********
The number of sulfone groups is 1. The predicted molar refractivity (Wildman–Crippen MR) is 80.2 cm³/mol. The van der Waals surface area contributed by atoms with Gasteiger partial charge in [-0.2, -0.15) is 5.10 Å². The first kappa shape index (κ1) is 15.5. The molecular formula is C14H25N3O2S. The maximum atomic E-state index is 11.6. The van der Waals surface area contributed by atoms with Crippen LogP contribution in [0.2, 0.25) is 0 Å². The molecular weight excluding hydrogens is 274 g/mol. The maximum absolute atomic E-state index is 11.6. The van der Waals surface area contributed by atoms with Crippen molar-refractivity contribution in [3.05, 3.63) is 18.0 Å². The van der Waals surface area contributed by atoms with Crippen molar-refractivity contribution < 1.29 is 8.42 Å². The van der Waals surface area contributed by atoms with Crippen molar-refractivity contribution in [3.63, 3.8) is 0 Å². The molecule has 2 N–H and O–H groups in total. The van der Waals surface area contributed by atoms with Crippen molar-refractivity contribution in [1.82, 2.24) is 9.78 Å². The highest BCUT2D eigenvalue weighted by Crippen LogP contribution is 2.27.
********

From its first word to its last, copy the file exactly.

The number of sulfone groups is 1. The predicted molar refractivity (Wildman–Crippen MR) is 80.2 cm³/mol. The van der Waals surface area contributed by atoms with Gasteiger partial charge in [-0.2, -0.15) is 5.10 Å². The first kappa shape index (κ1) is 15.5. The molecular formula is C14H25N3O2S. The maximum atomic E-state index is 11.6. The van der Waals surface area contributed by atoms with Crippen LogP contribution in [0.2, 0.25) is 0 Å². The molecular weight excluding hydrogens is 274 g/mol. The maximum absolute atomic E-state index is 11.6. The van der Waals surface area contributed by atoms with Crippen molar-refractivity contribution in [3.05, 3.63) is 18.0 Å². The van der Waals surface area contributed by atoms with Crippen molar-refractivity contribution < 1.29 is 8.42 Å². The van der Waals surface area contributed by atoms with Crippen molar-refractivity contribution in [3.63, 3.8) is 0 Å². The molecule has 2 N–H and O–H groups in total. The van der Waals surface area contributed by atoms with Crippen molar-refractivity contribution in [1.82, 2.24) is 9.78 Å². The highest BCUT2D eigenvalue weighted by Crippen LogP contribution is 2.27.